Tutankhamun is of course famous for the amount of stuff – especially the amount of beautifully crafted gold and bejewelled stuff – that he took with him when he died. Clearly not a light traveller. In this, he probably had more than a little in common with the wealthy, aristocratic 5th Earl of Carnarvon who bankrolled the archaeological exploration of Tut’s tomb and whose picture as a young man in his 20s opens the exhibition.
The exhibition, though, isn’t about stuff (which probably explains the absence of long queues of people waiting to get in) – it’s about Howard Carter’s methodical search of the Valley of the Kings and his meticulous recording and cataloguing of his findings.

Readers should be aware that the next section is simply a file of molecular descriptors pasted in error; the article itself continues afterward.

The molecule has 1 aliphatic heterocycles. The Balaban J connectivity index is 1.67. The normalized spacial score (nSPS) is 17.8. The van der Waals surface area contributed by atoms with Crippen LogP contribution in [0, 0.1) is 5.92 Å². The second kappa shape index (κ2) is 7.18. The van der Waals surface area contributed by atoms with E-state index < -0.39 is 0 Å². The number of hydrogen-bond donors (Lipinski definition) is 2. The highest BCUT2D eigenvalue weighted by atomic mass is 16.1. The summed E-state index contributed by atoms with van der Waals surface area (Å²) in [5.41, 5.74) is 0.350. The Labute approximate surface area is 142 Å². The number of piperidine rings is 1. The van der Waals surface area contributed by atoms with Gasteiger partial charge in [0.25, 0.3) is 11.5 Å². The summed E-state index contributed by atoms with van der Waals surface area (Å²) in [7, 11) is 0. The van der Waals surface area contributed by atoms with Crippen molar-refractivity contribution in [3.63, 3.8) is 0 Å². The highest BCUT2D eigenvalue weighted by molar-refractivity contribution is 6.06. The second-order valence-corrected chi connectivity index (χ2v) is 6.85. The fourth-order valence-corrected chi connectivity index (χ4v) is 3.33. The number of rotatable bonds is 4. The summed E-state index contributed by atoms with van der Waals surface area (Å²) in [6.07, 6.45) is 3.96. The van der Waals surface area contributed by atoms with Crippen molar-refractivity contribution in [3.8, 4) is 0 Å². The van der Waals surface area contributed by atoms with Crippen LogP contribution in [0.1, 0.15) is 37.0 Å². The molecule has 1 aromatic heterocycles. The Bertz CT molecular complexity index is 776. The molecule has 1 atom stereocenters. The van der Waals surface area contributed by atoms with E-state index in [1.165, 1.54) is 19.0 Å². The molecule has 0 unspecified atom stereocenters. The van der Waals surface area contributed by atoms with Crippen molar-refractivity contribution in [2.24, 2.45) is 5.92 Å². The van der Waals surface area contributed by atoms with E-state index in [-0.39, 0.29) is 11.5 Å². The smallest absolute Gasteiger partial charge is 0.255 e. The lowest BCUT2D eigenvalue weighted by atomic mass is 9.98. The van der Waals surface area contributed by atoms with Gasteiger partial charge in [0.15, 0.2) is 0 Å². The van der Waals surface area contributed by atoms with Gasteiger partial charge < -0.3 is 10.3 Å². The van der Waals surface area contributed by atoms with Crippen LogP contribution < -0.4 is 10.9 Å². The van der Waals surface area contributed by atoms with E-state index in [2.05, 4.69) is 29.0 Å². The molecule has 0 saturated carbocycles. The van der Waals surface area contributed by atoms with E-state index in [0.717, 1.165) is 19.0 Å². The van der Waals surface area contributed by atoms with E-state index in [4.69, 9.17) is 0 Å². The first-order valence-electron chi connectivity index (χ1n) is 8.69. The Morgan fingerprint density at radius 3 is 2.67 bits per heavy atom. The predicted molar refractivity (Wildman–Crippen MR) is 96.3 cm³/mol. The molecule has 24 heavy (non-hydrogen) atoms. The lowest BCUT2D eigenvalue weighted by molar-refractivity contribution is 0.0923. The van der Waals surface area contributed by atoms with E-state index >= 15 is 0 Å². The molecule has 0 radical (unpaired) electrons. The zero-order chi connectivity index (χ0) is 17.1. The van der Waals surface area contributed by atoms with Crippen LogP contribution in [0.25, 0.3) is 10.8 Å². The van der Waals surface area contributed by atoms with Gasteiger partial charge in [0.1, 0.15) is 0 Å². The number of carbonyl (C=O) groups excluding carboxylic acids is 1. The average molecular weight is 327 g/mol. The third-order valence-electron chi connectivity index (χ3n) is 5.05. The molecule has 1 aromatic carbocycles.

So, not much bling, but plenty of detailed plans, drawings, glass negatives, black and white prints and hand written letters.
And in complete contrast, the manifestations of what became known as Tut-mania – from the impact on fashion and architecture to popular songs, King Tut lemon sherbets and, of course, all those mummy films.